Getting back to work (in school )

  • 1 reply
  • 4 subscribers
  • 461 views

Hi

I was told back in Aug 2022 that I had stage 4 cancer of the bowel,I have had chemo and immunotherapy every 2 weeks .

The last few months a felt great ,back to normal.So I contact work to get a phase return.

The school(primary school) that I work is council  run so the school contacted HR for advice.I received a phone call from HR nurse who asked lots of questions.

This was then forward to HR advices who contacted the school saying I was not fit for work

due to having a PICC line and my immune system was going to be low .

The school then sent me a email with a risk assessment attached which said the same that I was not able to my duties .

I have had 6 month away from work so far,lNow I feel they is no way to get back to work

my oncologist has write a letter saying I am fit to go back to work in.

any advice ,I know I can get round the PICC line by having it removed and having chemotherapy by a catheter.

  • Hi  

    Thank you for contacting us here at Macmillan.  My name is Rachel and I am a Work Support Advisor on Macmillan’s National Support Line.  My team provides guidance on your rights at work when you are affected by cancer and I would like to provide you with some information which I hope will help with your query and help you plan your next steps.

    I wanted to start my advice by telling you about your protection from disability discrimination under the Equality Act 2010 (or Disability Discrimination Act 1995 if you live in Northern Ireland).  Both Acts define cancer automatically as a disability, which means anyone diagnosed with cancer is considered to be disabled.  Under the Acts, providing your employer is aware of your diagnosis, you should not be discriminated against because of it. Your employer is duty-bound to make reasonable adjustments to support you either to remain at work or to return to work if you have had a period of absence.  This protection is lifelong and does not depend upon an active cancer diagnosis.  

    Our publication Your Rights At Work explains more about the Acts and how you are protected in the workplace.

    When an employee is fit to return to work after a period of absence, it is good employment practice to consult with them and healthcare professionals about any support they may need upon their return, and I can see that your employer has followed this process.  It will be useful if you are able, to look at any policies around sickness absence your employer may have.  It will give you an idea of what to expect in terms of their management of it.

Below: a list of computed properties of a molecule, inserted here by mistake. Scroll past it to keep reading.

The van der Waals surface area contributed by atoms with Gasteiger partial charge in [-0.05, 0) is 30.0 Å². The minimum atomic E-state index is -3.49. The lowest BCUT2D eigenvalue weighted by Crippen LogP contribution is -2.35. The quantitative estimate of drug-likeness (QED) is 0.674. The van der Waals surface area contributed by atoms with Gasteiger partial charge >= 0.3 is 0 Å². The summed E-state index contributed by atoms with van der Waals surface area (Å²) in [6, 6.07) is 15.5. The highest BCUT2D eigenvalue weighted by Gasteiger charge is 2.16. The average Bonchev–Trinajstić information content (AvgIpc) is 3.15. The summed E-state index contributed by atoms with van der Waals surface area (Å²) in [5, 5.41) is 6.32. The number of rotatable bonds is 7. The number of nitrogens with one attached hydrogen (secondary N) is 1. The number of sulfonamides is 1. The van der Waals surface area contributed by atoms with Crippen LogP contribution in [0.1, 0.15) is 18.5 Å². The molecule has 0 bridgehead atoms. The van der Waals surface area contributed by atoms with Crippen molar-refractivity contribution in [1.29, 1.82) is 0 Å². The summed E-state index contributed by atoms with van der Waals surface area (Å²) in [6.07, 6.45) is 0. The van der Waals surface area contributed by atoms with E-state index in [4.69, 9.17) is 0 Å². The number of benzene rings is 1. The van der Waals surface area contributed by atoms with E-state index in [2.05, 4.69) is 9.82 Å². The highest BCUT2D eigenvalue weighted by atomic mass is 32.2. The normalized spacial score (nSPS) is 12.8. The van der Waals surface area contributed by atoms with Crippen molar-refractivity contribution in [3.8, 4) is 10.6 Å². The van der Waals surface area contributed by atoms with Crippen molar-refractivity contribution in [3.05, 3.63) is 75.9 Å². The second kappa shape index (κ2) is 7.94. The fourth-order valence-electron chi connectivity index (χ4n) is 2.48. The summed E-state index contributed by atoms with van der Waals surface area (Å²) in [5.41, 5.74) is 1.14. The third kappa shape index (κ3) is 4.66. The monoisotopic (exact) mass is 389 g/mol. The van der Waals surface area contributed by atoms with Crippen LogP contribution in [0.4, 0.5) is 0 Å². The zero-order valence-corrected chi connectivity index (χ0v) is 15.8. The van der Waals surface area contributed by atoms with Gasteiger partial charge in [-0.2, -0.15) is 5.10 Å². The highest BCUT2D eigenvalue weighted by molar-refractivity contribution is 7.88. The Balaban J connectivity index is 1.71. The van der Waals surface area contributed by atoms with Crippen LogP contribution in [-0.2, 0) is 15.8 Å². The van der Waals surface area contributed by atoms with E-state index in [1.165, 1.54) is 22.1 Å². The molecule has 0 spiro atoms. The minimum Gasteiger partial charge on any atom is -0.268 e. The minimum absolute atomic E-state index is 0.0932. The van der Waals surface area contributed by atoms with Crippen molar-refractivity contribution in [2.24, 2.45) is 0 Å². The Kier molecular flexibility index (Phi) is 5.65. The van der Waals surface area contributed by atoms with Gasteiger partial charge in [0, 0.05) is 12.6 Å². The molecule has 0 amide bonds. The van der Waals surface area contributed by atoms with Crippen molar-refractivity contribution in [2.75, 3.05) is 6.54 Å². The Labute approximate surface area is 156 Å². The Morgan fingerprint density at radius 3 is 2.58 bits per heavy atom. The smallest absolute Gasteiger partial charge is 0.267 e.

In your situation, your oncologist has deemed you fit for work, but your employer has reviewed your health and assessed you as unfit for work. They have also assessed the risk of you returning as too great.

    Employers do have the right gather evidence about your fitness to work from other healthcare professionals.  They also have a duty to protect employees from harm and I have included a link to the HSE which might be useful for you to read. They should, however, take care to ensure that any decisions as a result of this do not put the employee at a disadvantage.

    It will be worthwhile asking your employer for more details as to why they believe you cannot return and depending upon what they say, understand if anything can be done to minimise those risks.  If you are in a union, you could ask them to support you. 

    I am unsure what role it is that you do at the school, but you could also ask your employer if there are duties that you could undertake which might minimise the risks as a reasonable adjustment?  Are there duties for example that you could do from home or which might avoid exposure to the risks they have identified? Or an office you can work in that would minimise the risks? If you identify any reasonable adjustments which may help you, you can ask your employer to accommodate these.  If your employer refuses, the onus is on them to be able to demonstrate why it is unreasonable for them to accommodate your request, otherwise it could suggest that you are being treated less favourably as a disabled employee.   

    Any change to your treatment regime is something which would need to be agreed with your oncologist, who will assess the impact and risk and discuss those with you.  

    I do hope this is helpful.  Please do contact us again if we can help you further.

    Regards

    Rachel, Work Support Advisor 

    Remember you can also speak with the Macmillan Support Line team of experts. Phone free on 0808 808 0000 (7 days a week, 8am-8pm) or by email.